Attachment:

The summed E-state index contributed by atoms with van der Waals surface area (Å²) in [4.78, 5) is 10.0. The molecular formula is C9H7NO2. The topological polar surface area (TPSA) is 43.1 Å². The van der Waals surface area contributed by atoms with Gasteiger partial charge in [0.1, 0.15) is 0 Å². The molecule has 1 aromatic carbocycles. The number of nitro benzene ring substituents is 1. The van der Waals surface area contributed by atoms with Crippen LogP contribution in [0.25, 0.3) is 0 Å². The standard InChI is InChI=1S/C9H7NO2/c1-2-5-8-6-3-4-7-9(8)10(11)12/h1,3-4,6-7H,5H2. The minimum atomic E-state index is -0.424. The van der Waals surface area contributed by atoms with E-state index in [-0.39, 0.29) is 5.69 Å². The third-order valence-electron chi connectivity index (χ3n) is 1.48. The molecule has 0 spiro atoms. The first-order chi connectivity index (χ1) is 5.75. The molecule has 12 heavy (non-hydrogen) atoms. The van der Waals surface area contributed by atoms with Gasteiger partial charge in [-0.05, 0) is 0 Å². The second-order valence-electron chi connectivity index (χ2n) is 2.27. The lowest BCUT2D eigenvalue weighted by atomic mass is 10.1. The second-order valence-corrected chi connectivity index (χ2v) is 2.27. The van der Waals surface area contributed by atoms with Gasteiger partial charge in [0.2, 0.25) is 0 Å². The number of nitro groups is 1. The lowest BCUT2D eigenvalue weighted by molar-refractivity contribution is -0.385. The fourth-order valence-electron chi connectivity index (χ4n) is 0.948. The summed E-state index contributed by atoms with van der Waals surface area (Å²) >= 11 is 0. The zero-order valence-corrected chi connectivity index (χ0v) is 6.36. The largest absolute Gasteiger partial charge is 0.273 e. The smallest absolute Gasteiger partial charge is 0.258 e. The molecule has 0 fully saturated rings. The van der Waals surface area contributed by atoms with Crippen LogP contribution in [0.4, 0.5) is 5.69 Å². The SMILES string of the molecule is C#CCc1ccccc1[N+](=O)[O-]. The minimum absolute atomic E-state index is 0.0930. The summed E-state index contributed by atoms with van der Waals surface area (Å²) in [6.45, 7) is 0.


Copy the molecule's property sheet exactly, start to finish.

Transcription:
The summed E-state index contributed by atoms with van der Waals surface area (Å²) in [4.78, 5) is 10.0. The molecular formula is C9H7NO2. The topological polar surface area (TPSA) is 43.1 Å². The van der Waals surface area contributed by atoms with Gasteiger partial charge in [0.1, 0.15) is 0 Å². The molecule has 1 aromatic carbocycles. The number of nitro benzene ring substituents is 1. The van der Waals surface area contributed by atoms with Crippen LogP contribution in [0.25, 0.3) is 0 Å². The standard InChI is InChI=1S/C9H7NO2/c1-2-5-8-6-3-4-7-9(8)10(11)12/h1,3-4,6-7H,5H2. The minimum atomic E-state index is -0.424. The van der Waals surface area contributed by atoms with E-state index in [-0.39, 0.29) is 5.69 Å². The third-order valence-electron chi connectivity index (χ3n) is 1.48. The molecule has 0 spiro atoms. The first-order chi connectivity index (χ1) is 5.75. The molecule has 12 heavy (non-hydrogen) atoms. The van der Waals surface area contributed by atoms with Gasteiger partial charge in [-0.05, 0) is 0 Å². The second-order valence-electron chi connectivity index (χ2n) is 2.27. The lowest BCUT2D eigenvalue weighted by atomic mass is 10.1. The second-order valence-corrected chi connectivity index (χ2v) is 2.27. The van der Waals surface area contributed by atoms with Gasteiger partial charge in [0.2, 0.25) is 0 Å². The number of nitro groups is 1. The lowest BCUT2D eigenvalue weighted by molar-refractivity contribution is -0.385. The fourth-order valence-electron chi connectivity index (χ4n) is 0.948. The summed E-state index contributed by atoms with van der Waals surface area (Å²) >= 11 is 0. The zero-order valence-corrected chi connectivity index (χ0v) is 6.36. The largest absolute Gasteiger partial charge is 0.273 e. The smallest absolute Gasteiger partial charge is 0.258 e. The molecule has 0 fully saturated rings. The van der Waals surface area contributed by atoms with Crippen LogP contribution in [0.4, 0.5) is 5.69 Å². The SMILES string of the molecule is C#CCc1ccccc1[N+](=O)[O-]. The minimum absolute atomic E-state index is 0.0930. The summed E-state index contributed by atoms with van der Waals surface area (Å²) in [6.45, 7) is 0.